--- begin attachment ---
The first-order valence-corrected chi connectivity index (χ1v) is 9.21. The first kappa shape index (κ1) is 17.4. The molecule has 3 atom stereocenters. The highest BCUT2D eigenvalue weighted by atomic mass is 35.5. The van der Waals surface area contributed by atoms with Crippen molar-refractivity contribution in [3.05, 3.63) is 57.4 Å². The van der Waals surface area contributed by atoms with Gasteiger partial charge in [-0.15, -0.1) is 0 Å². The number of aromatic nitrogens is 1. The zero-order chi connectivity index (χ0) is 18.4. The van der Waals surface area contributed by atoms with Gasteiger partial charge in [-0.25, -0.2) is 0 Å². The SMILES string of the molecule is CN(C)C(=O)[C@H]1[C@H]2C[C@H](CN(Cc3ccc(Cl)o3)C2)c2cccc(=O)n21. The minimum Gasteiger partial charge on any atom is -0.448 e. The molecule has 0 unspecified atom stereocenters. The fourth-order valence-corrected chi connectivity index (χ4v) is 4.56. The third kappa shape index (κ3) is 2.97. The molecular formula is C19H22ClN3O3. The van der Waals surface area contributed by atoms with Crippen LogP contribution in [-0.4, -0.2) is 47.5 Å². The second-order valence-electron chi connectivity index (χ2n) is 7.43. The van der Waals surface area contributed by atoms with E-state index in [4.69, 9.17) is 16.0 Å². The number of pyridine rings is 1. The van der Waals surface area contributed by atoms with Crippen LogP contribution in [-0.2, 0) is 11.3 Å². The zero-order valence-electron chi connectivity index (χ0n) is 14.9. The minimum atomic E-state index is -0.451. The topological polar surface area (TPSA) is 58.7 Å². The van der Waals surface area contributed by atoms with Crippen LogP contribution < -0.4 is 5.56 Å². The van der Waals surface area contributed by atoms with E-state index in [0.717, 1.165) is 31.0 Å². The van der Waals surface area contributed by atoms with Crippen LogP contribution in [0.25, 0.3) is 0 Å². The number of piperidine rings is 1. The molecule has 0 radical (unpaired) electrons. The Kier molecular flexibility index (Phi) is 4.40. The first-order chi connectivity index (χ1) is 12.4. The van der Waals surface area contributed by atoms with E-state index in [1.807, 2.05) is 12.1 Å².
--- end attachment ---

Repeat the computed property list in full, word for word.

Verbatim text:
The first-order valence-corrected chi connectivity index (χ1v) is 9.21. The first kappa shape index (κ1) is 17.4. The molecule has 3 atom stereocenters. The highest BCUT2D eigenvalue weighted by atomic mass is 35.5. The van der Waals surface area contributed by atoms with Crippen molar-refractivity contribution in [3.05, 3.63) is 57.4 Å². The van der Waals surface area contributed by atoms with Gasteiger partial charge in [-0.15, -0.1) is 0 Å². The number of aromatic nitrogens is 1. The zero-order chi connectivity index (χ0) is 18.4. The van der Waals surface area contributed by atoms with Gasteiger partial charge in [-0.25, -0.2) is 0 Å². The SMILES string of the molecule is CN(C)C(=O)[C@H]1[C@H]2C[C@H](CN(Cc3ccc(Cl)o3)C2)c2cccc(=O)n21. The minimum Gasteiger partial charge on any atom is -0.448 e. The molecule has 0 unspecified atom stereocenters. The fourth-order valence-corrected chi connectivity index (χ4v) is 4.56. The third kappa shape index (κ3) is 2.97. The molecular formula is C19H22ClN3O3. The van der Waals surface area contributed by atoms with Crippen LogP contribution in [-0.4, -0.2) is 47.5 Å². The second-order valence-electron chi connectivity index (χ2n) is 7.43. The van der Waals surface area contributed by atoms with E-state index in [4.69, 9.17) is 16.0 Å². The number of pyridine rings is 1. The van der Waals surface area contributed by atoms with Crippen LogP contribution in [-0.2, 0) is 11.3 Å². The zero-order valence-electron chi connectivity index (χ0n) is 14.9. The minimum atomic E-state index is -0.451. The topological polar surface area (TPSA) is 58.7 Å². The van der Waals surface area contributed by atoms with Crippen LogP contribution < -0.4 is 5.56 Å². The van der Waals surface area contributed by atoms with E-state index in [0.717, 1.165) is 31.0 Å². The van der Waals surface area contributed by atoms with Crippen LogP contribution in [0.25, 0.3) is 0 Å². The number of piperidine rings is 1. The molecule has 0 radical (unpaired) electrons. The Kier molecular flexibility index (Phi) is 4.40. The first-order chi connectivity index (χ1) is 12.4. The van der Waals surface area contributed by atoms with E-state index in [1.807, 2.05) is 12.1 Å².